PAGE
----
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Wednesday, September 14, 2011 at 18:10:07 UTC
Wednesday, September 14, 2011 at 09:10:07 AM at epicenter
Time of Earthquake in other Time Zones
1 km (~0.6 mile) (poorly constrained)
NEAR ISLANDS, ALEUTIAN ISLANDS, ALASKA
27 km (16 miles) NNW of Attu, Alaska
87 km (54 miles) WNW of Shemya Island, Alaska
3180 km (1975 miles) W of WHITEHORSE, Yukon Territory, Canada
3236 km (2010 miles) NE of TOKYO, Japan
horizontal +/- 16.8 km (10.4 miles); depth +/- 4.5 km (2.8 miles)
NST=250, Nph=250, Dmin=85.7 km, Rmss=0.83 sec, Gp=115°,
M-type=regional moment magnitude (Mw), Version=6
Magnitude: USGS NEIC (WDCS-D)
Location: USGS NEIC (WDCS-D)
If, as stated above, the charge differential between layers becomes too great, a double layer can explode, releasing all of its energy flow instantaneously. So, earthquakes can be considered a form of underground lightning. If there is a break in the strata, permitting magma to reach the surface, the arc discharge might connect to the outside and a lightning bolt will leap from the cone of a volcano.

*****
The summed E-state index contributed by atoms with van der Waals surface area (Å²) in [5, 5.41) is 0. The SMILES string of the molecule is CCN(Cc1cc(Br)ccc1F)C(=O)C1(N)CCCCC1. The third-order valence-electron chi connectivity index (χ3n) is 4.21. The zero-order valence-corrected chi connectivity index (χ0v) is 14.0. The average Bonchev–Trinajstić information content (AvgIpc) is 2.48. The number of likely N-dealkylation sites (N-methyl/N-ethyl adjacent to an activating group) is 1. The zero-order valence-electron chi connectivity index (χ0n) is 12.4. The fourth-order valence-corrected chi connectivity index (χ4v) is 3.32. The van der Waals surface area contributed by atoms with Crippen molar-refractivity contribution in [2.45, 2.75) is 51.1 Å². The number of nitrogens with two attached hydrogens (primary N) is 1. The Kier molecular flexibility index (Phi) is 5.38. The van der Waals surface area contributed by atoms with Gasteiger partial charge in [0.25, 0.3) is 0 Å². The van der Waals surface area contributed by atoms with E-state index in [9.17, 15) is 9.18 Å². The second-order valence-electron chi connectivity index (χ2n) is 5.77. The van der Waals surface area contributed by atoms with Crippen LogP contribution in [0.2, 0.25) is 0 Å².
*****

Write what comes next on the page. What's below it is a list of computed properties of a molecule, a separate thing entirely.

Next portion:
If earthquakes are underground lightning bolts, then perhaps seismic waves are the thunderclaps. In that case, it seems likely that the majority of energy release during an earthquake is not from the fracturing and movement of rock strata, but is the result of electrical energy detonating within the matrix.